? Role-playing activities, simulations, discussions, and problem-solving activities in class give students an opportunity to put to use what they have learned and make application on the fireground.
? Instructors may provide assignments in which students must use what they have learned to solve problems or do practice exercises both on the fire training ground and in the classroom.
9.) encourage self-directed learning, while recognizing individual learning development.
? First, instructors must show respect for the life experiences of firefighters by encouraging them to relate what they already know to the new information they are learning.
? By encouraging firefighters to learn from each other in class discussions and group exercises, the instructor recognizes the validity and importance of the life experiences of the students.
? It is important to recognize that learning is a developmental process. Those who know more about a subject in the beginning may be ready for self-directed learning activities sooner. Also, some students develop more quickly than others.
? One technique which is particularly helpful to all students, and is particularly comforting for adults is a systematic review at the beginning of each class meeting. Through a brief summary of the last class session (ideally an interactive review in which students contribute), students will feel good about what they already know, and it will help others who are having trouble.
? Students should be given responsibility for their own learning gradually as they are ready for it. They will become less dependent on the instructor, and more dependent on their own learning abilities.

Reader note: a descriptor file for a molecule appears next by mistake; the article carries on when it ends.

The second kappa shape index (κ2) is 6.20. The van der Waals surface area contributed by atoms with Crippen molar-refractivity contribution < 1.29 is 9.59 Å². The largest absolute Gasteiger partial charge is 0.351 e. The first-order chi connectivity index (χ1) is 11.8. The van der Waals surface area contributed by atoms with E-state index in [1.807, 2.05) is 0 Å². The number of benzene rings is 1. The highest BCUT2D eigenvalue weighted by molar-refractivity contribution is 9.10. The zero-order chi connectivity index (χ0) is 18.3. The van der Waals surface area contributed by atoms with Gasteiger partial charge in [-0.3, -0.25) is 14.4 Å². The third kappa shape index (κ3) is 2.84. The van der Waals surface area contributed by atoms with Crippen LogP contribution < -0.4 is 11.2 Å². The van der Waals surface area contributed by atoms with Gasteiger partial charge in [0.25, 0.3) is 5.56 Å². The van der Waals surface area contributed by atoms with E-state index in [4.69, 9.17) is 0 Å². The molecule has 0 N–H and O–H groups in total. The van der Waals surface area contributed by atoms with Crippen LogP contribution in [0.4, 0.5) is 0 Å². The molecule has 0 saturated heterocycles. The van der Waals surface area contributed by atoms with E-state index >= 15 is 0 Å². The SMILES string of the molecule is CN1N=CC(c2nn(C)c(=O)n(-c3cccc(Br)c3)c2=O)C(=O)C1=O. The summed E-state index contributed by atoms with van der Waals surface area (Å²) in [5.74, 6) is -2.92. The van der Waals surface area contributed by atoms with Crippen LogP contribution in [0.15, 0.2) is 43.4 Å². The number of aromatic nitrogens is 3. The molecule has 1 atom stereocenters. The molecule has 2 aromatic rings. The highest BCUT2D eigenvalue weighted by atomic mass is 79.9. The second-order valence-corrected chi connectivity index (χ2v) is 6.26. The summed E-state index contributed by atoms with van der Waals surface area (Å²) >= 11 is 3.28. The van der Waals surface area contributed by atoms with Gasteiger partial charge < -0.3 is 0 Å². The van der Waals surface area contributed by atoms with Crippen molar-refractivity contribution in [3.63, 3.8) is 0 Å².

? The instructor does not leave students to fend for themselves, but rather acts as a facilitator to learning by providing resources and advice to students, and by providing them with new challenges as they are ready for them.
Respect, Relevance, and Responsibility
? Respect the life experiences of your students by providing opportunities for incorporating them into class discussions.
? Respect the variety of learning styles in the class by
- providing a variety of teaching methods to meet the learning styles.
- providing a variety of graded assignments and exams. (both in the classroom and on the fire training ground)
- being responsive to individual learning needs.
? Respect the students as individuals by recognizing the importance of their own goals and motivations, and by incorporating them into the class whenever possible.
? Respect the time of busy adults by starting on time, ending on time, and having a well-organized class with clear goals and a well-thought-out plan for the session.
? Provide relevance by explaining why this material is important, and how they can apply it in their professional or personal lives. Encourage your students to think of ways in which they can put their new knowledge or skills to practical use.
? Provide relevance by actually using the information to solve problems, or by applying the information through simulations or practice exercises in class.
? Recognize the developmental states of adults: they are responsible people who have responsible jobs.
? Recognize that adults go through developmental stages in learning: they start out as dependent learners, and should be encouraged to take more responsibility for their own learning as they gain experience and "maturity" in the subject.
I hope you will find these teaching strategies useful as you prepare to teach your next fire evolution. Remember it isn't necessarily what you teach that is important, it is how you teach it!
COMING NEXT ISSUE : Fire Training in Malaysia o
Attila Hertelendy, MHSM, CCEMT-P, NREMT-P, is an instructor with the University of Nevada, Reno Fire Science Academy.